HTTP-based applications can be fragile and can return HTTP client and server errors in cases where a request could have succeeded.

Consider a familiar client error response: HTTP/1.1 404 Not Found.

This can occur for one of two reasons: either the requested resource could not be found, or a bug in the application serving the request returned a 404 instead of returning the relevant resource.

On more than one occasion I’ve investigated issues through using the curl command line client and encountered something along the lines of:

curl -I
HTTP/1.1 404 Not Found

curl -I
HTTP/1.1 200 OK

You might think this doesn’t happen. It happens. Maybe not often, but it does.

If the code for the application serving your request is being updated as your request hits it is anyone’s guess as to what will happen. If the application serving your request is handled at just the right time to satisfy the conditions for an infrequently-occurring bug you could get a very odd response.

As with network-level errors, a considerate retry strategy can be employed to increase the chance of success.

Follow the same steps as for handling network-level errors, replacing ‘network-level error’ with ‘HTTP-level error’ as you go.

There will be some HTTP-level errors that you cannot deal with by retrying. Some of these will be covered below.

Setting a good user agent

A HTTP application may vary the response based on the user agent header of the request.

Some HTTP applications vary the response through (possibly overly) broad checks of the user agent string and with quite restrictive consequences.

I’ve encountered applications that return a HTTP client or server error response, or which return nothing (resulting in curl error 52), in cases where the user agent string contains “php” (or “test”, more on that in the next section) or when no user agent is set.

From my experience, it is not uncommon for HTTP applications to deny access in cases where the user agent string contains the name of a widely-used programming language (such as “php”) or of a widely-used library (such as “curl”).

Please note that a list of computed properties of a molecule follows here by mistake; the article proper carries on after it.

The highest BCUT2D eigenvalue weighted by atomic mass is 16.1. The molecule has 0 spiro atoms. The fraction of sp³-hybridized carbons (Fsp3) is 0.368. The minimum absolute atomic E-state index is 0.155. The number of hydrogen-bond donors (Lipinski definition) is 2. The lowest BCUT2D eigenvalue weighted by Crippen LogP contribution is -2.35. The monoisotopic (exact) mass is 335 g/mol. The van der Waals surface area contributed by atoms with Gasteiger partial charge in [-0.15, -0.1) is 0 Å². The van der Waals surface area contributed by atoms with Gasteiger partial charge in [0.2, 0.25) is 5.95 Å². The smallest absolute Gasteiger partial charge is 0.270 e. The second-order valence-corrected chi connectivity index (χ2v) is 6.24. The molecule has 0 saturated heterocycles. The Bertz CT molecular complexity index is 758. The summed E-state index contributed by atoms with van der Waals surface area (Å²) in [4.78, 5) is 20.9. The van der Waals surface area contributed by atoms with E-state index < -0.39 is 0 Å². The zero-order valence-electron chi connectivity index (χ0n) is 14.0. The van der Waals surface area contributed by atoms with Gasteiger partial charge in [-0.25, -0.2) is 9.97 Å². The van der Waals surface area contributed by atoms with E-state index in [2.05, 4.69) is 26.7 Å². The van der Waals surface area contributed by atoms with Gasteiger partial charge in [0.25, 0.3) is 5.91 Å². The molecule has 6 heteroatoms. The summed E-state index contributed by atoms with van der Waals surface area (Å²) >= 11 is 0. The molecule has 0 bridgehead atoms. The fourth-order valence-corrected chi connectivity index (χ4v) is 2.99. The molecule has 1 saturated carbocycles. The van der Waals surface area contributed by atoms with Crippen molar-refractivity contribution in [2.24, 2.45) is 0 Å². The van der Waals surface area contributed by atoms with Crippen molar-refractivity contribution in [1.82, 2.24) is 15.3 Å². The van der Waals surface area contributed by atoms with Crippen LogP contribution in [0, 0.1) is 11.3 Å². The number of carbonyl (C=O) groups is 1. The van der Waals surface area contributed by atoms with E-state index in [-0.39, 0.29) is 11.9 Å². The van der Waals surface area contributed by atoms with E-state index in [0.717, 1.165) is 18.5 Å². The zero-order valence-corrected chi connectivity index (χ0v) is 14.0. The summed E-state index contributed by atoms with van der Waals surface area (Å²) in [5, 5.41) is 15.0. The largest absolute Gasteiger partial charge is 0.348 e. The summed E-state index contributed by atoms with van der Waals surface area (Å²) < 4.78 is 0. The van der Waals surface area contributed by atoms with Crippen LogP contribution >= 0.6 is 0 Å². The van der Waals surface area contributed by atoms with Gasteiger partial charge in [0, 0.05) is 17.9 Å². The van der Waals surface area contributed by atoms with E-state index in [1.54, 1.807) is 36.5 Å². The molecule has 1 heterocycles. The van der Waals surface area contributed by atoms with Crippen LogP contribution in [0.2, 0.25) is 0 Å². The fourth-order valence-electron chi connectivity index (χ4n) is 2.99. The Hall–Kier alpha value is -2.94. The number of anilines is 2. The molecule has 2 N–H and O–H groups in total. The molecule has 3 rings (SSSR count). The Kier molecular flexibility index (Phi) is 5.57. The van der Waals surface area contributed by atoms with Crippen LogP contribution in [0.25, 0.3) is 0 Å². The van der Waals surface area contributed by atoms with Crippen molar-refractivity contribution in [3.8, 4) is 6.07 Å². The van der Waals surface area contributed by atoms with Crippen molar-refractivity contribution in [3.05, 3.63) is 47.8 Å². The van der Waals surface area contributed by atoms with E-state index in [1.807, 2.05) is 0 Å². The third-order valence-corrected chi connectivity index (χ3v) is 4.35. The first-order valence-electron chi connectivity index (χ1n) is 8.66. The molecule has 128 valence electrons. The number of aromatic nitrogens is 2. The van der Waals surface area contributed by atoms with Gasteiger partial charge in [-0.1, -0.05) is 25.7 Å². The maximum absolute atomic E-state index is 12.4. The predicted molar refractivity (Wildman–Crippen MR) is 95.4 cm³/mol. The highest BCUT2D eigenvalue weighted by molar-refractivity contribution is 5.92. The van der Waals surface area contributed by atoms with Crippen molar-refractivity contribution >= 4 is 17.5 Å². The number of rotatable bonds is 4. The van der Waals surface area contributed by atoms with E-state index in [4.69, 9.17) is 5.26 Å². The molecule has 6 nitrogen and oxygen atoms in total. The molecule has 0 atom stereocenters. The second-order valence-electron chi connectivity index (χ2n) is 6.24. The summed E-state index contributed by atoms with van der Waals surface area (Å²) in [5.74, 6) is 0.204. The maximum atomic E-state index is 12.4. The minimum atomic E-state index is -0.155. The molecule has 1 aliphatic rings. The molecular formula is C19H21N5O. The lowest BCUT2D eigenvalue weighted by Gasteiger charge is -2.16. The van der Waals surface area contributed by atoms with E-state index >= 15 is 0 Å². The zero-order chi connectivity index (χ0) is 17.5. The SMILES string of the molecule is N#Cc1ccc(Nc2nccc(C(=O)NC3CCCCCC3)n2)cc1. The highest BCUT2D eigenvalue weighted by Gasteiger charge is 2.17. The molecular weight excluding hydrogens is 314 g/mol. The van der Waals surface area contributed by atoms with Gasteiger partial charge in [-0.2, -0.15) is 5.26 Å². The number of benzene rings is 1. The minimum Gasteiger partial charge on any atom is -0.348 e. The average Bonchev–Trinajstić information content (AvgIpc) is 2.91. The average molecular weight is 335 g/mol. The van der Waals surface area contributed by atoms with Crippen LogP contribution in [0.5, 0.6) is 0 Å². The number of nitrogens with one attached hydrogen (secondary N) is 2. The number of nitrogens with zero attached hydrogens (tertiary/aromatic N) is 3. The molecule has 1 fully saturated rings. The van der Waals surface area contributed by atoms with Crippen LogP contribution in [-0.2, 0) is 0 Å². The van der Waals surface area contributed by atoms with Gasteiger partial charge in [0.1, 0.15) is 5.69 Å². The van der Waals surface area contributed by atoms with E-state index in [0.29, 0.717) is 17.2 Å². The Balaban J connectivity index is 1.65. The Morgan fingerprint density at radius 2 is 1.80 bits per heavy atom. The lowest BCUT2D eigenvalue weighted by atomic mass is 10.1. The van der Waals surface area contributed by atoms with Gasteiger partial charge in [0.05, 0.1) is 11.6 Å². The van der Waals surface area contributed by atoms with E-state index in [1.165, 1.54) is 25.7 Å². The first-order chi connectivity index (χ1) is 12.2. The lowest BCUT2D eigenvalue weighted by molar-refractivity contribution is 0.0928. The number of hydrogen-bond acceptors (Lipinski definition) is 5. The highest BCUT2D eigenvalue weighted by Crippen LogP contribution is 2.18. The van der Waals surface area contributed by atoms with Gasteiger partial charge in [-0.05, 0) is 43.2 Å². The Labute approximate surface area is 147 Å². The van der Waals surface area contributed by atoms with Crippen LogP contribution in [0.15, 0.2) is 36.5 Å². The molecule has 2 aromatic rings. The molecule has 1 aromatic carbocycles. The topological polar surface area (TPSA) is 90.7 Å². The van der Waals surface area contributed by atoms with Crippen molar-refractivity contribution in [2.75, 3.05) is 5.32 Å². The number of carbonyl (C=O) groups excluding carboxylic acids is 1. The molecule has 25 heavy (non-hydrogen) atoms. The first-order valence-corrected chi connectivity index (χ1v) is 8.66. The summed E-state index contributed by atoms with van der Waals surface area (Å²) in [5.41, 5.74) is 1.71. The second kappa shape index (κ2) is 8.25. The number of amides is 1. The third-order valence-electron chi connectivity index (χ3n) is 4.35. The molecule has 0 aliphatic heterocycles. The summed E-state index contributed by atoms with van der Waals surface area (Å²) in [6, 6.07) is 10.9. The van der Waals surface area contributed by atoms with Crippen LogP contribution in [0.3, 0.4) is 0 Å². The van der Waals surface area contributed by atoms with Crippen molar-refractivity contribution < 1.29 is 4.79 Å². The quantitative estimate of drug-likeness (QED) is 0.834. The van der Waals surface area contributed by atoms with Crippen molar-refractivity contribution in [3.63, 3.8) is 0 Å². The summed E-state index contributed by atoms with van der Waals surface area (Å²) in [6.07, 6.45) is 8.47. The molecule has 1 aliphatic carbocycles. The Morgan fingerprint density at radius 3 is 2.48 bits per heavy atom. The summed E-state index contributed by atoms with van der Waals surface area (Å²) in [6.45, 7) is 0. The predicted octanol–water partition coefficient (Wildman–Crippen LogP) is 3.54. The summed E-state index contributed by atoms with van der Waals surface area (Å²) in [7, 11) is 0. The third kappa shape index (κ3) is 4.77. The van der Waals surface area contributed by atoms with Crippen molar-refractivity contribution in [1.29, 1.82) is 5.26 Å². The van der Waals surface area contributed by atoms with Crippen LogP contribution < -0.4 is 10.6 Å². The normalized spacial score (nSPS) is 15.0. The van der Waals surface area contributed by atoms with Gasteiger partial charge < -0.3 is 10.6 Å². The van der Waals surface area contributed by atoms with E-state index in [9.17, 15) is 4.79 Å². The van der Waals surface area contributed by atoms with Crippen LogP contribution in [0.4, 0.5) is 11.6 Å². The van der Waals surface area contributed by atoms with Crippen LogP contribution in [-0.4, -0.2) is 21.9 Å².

Avoid such pitfalls by setting a setting a good user agent.

A good user agent string is brief, constant with respect to the application sending the request, and informative.

You can’t go too wrong following the pattern set by Google’s various crawlers and opt for: Product Name/<version number> (http:/

User agent cycling

You may not always receive the expected response when using a good user agent string.

I’ve encountered applications that return a HTTP client or server error response, or which return nothing (resulting in curl error 52), in cases where the user agent string contains “test”.

This proved problematic when I was using a user agent sting of: Simply Testable/1.0 (

I’ve chosen to assume that the majority of cases where Simply Testable-initiated requests encounter a HTTP error due to the user agent header are false positives and that the circumvention of false positive filtering is not morally wrong (not all filtering, just false positive filtering).

This assumption is based on investigating such incidents and not finding a single case where the user agent filtering is in any way precisely targeted.

You could opt for a nearly-good user agent string that doesn’t include broadly-filtered terms. I changed the default Simply Testable user agent to ST/1.0 ( to remove the word “test”.

You can increase the chance of retrieving the expected resource through modifying the user agent header and trying again in cases where a request does not receive the expected response.

I call this user agent cycling as I will often cycle through a set of user agent strings in cases where it is really worth the effort to do so.

This can be implemented in a straightforward manner:

  1. Choose a list of user agent strings that you want to use.
  2. Be considerate and start out with the user agent string by which you wish your application to be identified.
  3. When catching a HTTP error exception (you do catch these, don’t you?), change the user agent header to the next in your list and retry.

This could be used to circumvent instances where a HTTP application really doesn’t want to respond nicely to your request.